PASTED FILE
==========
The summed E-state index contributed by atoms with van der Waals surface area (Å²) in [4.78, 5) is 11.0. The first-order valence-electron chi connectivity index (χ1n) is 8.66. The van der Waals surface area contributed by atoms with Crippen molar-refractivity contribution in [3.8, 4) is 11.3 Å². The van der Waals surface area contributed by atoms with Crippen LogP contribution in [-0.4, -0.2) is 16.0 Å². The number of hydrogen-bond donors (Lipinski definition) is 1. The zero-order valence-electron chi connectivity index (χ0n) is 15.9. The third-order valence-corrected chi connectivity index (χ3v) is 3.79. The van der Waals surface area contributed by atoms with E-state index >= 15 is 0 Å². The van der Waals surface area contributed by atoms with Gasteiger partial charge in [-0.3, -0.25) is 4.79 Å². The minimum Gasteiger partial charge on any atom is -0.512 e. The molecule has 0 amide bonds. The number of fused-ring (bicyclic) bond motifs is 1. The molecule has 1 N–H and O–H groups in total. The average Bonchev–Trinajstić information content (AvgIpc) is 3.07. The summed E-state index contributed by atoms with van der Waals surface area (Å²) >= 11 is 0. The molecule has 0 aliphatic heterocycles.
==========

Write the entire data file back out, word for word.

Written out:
The summed E-state index contributed by atoms with van der Waals surface area (Å²) in [4.78, 5) is 11.0. The first-order valence-electron chi connectivity index (χ1n) is 8.66. The van der Waals surface area contributed by atoms with Crippen molar-refractivity contribution in [3.8, 4) is 11.3 Å². The van der Waals surface area contributed by atoms with Crippen LogP contribution in [-0.4, -0.2) is 16.0 Å². The number of hydrogen-bond donors (Lipinski definition) is 1. The zero-order valence-electron chi connectivity index (χ0n) is 15.9. The third-order valence-corrected chi connectivity index (χ3v) is 3.79. The van der Waals surface area contributed by atoms with E-state index >= 15 is 0 Å². The van der Waals surface area contributed by atoms with Gasteiger partial charge in [-0.3, -0.25) is 4.79 Å². The minimum Gasteiger partial charge on any atom is -0.512 e. The molecule has 0 amide bonds. The number of fused-ring (bicyclic) bond motifs is 1. The molecule has 1 N–H and O–H groups in total. The average Bonchev–Trinajstić information content (AvgIpc) is 3.07. The summed E-state index contributed by atoms with van der Waals surface area (Å²) >= 11 is 0. The molecule has 0 aliphatic heterocycles.